One likely answer is the ‘B’ gene. This gene, also called “precocious yellow”, causes the stem of the squash to be yellow rather than green. Oved Shifriss, a plant breeder with Rutgers University, researched this gene and used it in extensively his breeding program – you can read one of his summaries of this work in the 1987 Cucurbit Genetics Cooperative Report. There are many reasons that this gene is useful in varieties, including:
- Fruits turn yellow earlier, making them more suitable for baby vegetable markets – and they lack the greenish cast typical of immature fruits
- The ‘B’ gene may increase the number of female flowers, increasing yields
- Varieties with the ‘B’ gene do not show symptoms when infected by viruses
There are a couple of downsides associated with the B gene. First, the gene makes the peduncle (the fruit stem) yellow, rather than green. While this could theoretically be a problem in marketing, I suspect that consumers are used to seeing the yellow peduncle by now. See below, the peduncles of Enterprise (which does not have the B gene) are green and the fruit has a greenish color, whereas both stems and fruits of Fortune (which does have the B gene) are a warm yellow.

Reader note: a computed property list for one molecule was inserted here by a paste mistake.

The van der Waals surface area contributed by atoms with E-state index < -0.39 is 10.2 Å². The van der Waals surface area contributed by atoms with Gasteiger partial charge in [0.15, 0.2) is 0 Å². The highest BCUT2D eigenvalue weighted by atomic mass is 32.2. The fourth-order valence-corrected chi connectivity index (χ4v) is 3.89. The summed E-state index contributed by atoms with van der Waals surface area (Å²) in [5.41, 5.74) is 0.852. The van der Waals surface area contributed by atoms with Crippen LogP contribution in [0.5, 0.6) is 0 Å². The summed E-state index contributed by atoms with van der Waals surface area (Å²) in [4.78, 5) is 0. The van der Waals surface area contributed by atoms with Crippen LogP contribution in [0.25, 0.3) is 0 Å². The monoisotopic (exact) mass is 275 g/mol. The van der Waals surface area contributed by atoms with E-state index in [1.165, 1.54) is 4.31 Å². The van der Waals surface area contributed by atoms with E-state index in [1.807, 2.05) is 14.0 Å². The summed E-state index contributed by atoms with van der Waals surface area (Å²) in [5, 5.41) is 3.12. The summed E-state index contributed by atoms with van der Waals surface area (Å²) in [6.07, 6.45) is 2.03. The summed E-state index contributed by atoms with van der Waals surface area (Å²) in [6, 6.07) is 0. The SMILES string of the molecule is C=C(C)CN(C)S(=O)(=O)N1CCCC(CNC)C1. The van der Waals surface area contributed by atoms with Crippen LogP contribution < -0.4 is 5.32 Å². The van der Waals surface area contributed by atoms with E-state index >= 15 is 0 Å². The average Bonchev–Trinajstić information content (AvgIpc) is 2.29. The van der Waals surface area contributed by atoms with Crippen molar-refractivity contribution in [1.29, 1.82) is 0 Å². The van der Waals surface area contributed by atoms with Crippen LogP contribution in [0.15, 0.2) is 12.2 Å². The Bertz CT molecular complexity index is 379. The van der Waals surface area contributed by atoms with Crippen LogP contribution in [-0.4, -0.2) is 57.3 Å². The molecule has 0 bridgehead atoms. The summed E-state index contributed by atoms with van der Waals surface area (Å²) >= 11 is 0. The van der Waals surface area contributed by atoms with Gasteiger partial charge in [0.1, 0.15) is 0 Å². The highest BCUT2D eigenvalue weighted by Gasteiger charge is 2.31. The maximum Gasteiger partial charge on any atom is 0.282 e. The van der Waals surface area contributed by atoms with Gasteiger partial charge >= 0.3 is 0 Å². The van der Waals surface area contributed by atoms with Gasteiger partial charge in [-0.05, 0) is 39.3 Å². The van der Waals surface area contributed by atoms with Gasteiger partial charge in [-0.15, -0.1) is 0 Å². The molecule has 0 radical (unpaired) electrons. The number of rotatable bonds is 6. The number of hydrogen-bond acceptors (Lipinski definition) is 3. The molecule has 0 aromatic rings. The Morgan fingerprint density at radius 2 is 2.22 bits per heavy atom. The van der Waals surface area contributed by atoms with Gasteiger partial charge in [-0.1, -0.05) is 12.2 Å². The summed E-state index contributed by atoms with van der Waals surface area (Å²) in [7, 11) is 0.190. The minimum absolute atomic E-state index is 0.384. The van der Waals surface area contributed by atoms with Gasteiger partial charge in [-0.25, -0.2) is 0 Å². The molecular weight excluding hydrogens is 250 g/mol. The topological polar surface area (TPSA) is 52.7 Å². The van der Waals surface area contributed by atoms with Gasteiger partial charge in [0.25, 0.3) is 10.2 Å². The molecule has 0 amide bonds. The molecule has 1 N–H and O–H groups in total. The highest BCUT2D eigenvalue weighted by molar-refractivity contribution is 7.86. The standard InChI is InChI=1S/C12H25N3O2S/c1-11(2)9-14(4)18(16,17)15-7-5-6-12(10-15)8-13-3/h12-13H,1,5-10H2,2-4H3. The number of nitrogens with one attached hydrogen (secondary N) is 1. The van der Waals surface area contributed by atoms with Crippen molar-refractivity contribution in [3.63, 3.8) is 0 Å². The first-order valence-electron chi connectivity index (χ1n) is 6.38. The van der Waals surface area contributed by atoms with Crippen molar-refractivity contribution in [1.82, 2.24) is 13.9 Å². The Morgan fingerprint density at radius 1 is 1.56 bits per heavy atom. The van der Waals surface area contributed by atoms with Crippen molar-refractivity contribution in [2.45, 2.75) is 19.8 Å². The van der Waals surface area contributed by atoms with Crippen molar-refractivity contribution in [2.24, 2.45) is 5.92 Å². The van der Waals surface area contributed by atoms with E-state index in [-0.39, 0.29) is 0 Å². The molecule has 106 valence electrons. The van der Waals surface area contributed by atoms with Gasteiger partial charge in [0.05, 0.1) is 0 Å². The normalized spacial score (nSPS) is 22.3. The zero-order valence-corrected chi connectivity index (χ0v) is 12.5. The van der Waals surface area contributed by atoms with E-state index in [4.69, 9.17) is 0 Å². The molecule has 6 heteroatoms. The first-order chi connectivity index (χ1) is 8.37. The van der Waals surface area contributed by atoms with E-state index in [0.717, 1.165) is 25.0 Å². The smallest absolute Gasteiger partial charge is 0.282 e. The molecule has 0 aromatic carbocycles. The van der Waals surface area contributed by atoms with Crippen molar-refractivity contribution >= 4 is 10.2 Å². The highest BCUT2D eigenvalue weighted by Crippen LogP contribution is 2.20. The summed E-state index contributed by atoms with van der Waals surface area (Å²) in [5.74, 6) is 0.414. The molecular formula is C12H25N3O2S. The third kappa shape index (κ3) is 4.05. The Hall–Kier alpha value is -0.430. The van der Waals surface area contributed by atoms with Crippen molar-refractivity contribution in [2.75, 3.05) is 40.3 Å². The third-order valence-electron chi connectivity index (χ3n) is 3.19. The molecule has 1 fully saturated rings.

Second, the leaves of these varieties may turn bright yellow under certain environmental stresses, most notably cool weather (which we’ve had a lot of in early June, 2020). If you see this discoloration, you will likely note that it’s unique to certain varieties – only those with the B gene. This includes several Cucurbita pepo varieties (summer squashes, and some acorn types like Dr. Shifriss’ Golden Acorn) many Cucurbita maxima (including giant pumpkins and ‘Sunshine’ squash). While alarming, this is nothing to worry about; usually just one or two leaves turn bright yellow, and then once the cold stress disappears, the next leaves emerge with their normal dark green color.